(f) Prior to releasing Presidential historical materials in accordance with an access authorized under §§ 105-63.302 or 105-63.303, the Administrator will give Mr. Nixon notice of the nature and identity of, and at his request allow him access to, those Presidential historical materials which the archivists have determined are covered by the subpoena, or other lawful process, or request. The notice will also inform Mr. Nixon that he may file a claim with the Administrator objecting to the release of all or portions of the described materials within 5 workdays of his receiving the notice described herein. The claim should detail the alleged rights and privileges of Mr. Nixon which would be violated by the release of the materials. The Administrator will refrain from releasing any of the materials to the requester during this period, and while any claim of right or privilege is pending before him, will refrain from releasing the materials subject to the claim
C.F.R. § 105-63.204(f) (1978)
C.A. 2271-72, Nov. 8, 1978, Memo. Op. at 17-18 (footnotes added), reproduced at Appellant's Brief, Appendix B, at 52-53
The Archivist appears to have filed two sets of transcripts, the first an original transcription containing 133 conversations. This set was used by appellant in preparing, and apparently by the District Court in evaluating, the Vaughn index. The record on appeal, however, contained only a revised transcription filed one month after appellant's Vaughn index was submitted to the District Court. The revisions were made by the Archivist for the purpose of correcting certain inaccuracies in transcription. The Revised Transcripts appear to differ from the original only in that certain transcribed conversations have been split into two separate conversations, some previously unknown participants have since been identified, and one conversation has been added. Otherwise, the two transcripts appear to be substantially the same, and our ruling as to the inadequacy of the Vaughn index is equally applicable to both. On remand, appellant will have an opportunity to submit a Vaughn index based upon the Revised Transcripts. See notes 35-40 and accompanying text infra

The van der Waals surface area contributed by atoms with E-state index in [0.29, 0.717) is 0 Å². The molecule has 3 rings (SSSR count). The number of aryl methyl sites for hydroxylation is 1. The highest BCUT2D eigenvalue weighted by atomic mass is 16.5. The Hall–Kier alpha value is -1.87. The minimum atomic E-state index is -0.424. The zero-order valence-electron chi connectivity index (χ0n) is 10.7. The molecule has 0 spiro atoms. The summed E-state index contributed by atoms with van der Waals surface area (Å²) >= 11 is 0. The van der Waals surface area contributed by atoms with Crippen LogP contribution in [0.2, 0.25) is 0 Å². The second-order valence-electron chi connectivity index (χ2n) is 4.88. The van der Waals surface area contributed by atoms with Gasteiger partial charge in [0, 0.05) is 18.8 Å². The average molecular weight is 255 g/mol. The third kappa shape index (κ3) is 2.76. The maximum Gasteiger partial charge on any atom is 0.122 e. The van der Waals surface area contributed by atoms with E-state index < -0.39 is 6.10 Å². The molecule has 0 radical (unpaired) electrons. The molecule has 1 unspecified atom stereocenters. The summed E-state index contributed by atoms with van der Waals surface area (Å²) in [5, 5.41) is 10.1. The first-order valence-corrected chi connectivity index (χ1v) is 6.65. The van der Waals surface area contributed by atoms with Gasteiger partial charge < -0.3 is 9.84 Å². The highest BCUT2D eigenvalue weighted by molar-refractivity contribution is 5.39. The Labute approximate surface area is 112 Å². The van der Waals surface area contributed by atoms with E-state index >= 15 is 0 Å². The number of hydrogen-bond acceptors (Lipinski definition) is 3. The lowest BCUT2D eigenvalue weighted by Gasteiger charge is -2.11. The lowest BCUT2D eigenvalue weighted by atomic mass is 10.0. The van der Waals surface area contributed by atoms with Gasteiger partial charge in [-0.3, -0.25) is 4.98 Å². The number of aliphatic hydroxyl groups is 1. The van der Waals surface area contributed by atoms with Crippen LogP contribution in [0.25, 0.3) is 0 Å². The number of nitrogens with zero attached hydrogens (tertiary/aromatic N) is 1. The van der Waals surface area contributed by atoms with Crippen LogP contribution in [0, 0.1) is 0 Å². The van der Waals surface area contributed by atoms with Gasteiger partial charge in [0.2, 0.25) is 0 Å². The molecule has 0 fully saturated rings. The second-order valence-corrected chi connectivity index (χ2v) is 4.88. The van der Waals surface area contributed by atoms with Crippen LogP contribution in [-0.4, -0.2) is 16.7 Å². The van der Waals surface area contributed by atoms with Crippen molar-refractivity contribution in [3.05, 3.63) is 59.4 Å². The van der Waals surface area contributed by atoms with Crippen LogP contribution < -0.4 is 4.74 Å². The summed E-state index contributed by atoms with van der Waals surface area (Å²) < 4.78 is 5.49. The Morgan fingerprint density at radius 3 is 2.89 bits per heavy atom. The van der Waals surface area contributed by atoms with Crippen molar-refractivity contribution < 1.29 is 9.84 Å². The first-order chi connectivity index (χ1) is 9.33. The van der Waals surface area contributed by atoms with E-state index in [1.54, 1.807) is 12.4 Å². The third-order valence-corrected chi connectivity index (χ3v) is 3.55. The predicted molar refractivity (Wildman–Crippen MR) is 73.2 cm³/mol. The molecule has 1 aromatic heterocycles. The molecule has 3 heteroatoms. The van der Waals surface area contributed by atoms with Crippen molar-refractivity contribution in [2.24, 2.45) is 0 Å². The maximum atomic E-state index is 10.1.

Mr. Nixon's objections may be described in tabular form as follows:
--------------------------------------- SCOPE OF OBJECTION ----------------------- PORTIONS OF ENTIRE TRANSCRIPTS OBJECTION TRANSCRIPT ONLY --------------------------------------- Irrelevant 5 --------------------------------------- Irrelevant and Privacy 7 --------------------------------------- Irrelevant and Presidential Privilege 23 2 --------------------------------------- Irrelevant, Privacy, and Presidential Privilege 82 13 --------------------------------------- No Objections 1 15 ---------------------------------------
See Appellant's Motion for Stay Pending Appeal at 7
See C.A. 2271-71, January 22, 1980, Memo.Op. at 3-4, reproduced at Appellant's Brief, Appendix B, at 25-26
C.A. 2271-71, Jan. 8, 1980, Memo.Op. at 4, reproduced at Appellant's Brief, Appendix B, at 26
C.A. 2271, Jan. 8, 1980, Memo.Op. at 3 n.2, reproduced at Appellant's Brief, Appendix B, at 25
At the time he filed his notice of appeal, Mr. Nixon also moved for a stay of the District Court's production order pending appeal. We granted the stay motion on February 1, 1980
C.A. 2271-71, Jan. 22, 1980, Memo. Op. at 3, reproduced at Appellant's Brief, Appendix B, at 25
See Vaughn v. Rosen, 484 F.2d 820, 827 (D.C.Cir.1973) ("In a large document it is vital that the agency specify in detail which portions of the document are disclosable and which are allegedly exempt.")
Coastal States Gas Corp. v. Department of Energy, supra, 617 F.2d at 861; Vaughn v. Rosen, supra, 484 F.2d at 827-28